"If you can't stand good music, you better get out of here quick," Atlanta's Piano Red told the folks jammed inside the Library of Congress' Whittall Pavilion. "I'm going to work on everybody here. I'm Dr. Feelgood and I'm going to make you feel good when you leave here."
Willie Lee Perryman, who earned his doctorate at the behest of Aretha Franklin, then preceeded to rock the staid halls of the library with the pure abandon of barrel-house and boogie-woogie blues piano. Kicking off with the admonition, "Play It Red," he romped through personal chestnuts like "The Right String, Baby. But the Wrong Yo-Yo," "Red Boogie" and "Rockin' With Red," the last two of which were million-sellers in the '50s.
Perryman, 68, was preceded by San Francisco blues harmonica virtuoso J. C. Burris, 53, who reached down into his utility belt for the different blues harps from which he drew effects as disparate as train whistles and lonesome swamps. Burris also played African rhythm bones, cajoled his hand-made wooden dolls into jigs and dances and played his body with his hands in a variation on ancient hand-jive routines. Burris "sent his hands to school" in showing the wide-eyed audience the vaired percussive effects and cross rhythms inherent in each person's body.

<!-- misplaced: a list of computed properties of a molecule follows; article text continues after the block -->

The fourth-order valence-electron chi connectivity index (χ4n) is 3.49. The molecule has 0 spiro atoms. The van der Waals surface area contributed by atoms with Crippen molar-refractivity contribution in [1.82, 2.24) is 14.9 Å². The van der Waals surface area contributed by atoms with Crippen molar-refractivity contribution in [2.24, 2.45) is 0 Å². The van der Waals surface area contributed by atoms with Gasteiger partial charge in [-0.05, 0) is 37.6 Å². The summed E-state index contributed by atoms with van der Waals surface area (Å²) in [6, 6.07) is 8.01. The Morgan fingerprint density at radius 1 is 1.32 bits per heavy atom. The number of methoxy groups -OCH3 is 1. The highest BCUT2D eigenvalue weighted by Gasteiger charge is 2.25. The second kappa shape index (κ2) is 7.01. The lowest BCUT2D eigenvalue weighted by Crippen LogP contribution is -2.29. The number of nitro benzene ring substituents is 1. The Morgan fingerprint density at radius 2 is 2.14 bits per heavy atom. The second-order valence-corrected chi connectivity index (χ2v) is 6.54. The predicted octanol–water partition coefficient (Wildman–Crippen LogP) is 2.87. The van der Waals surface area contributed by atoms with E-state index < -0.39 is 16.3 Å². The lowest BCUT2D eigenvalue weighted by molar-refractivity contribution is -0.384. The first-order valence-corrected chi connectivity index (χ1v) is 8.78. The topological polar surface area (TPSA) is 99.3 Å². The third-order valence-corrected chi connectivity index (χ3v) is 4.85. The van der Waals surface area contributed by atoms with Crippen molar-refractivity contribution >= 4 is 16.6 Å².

Piano Red's older brother was the legendary pianist Speckled Red, and Burris' uncle and teacher was the famed Sonny Terry. One hears in their music the traditions that have been passed down and expanded, but that have never moved away from pure, acoustic invention. Setting a beat with his feet and coaxing hand-clapped accents from the audience, Burris wove earthy harmonica smelodies around one insistent blue piece whose chorus spoke directly to the upbeat heart of the matter. "We keep on holdin' on to this old upset world . . ."
The two performers are here for the National Folk Festival at Wolf Trap through Sunday.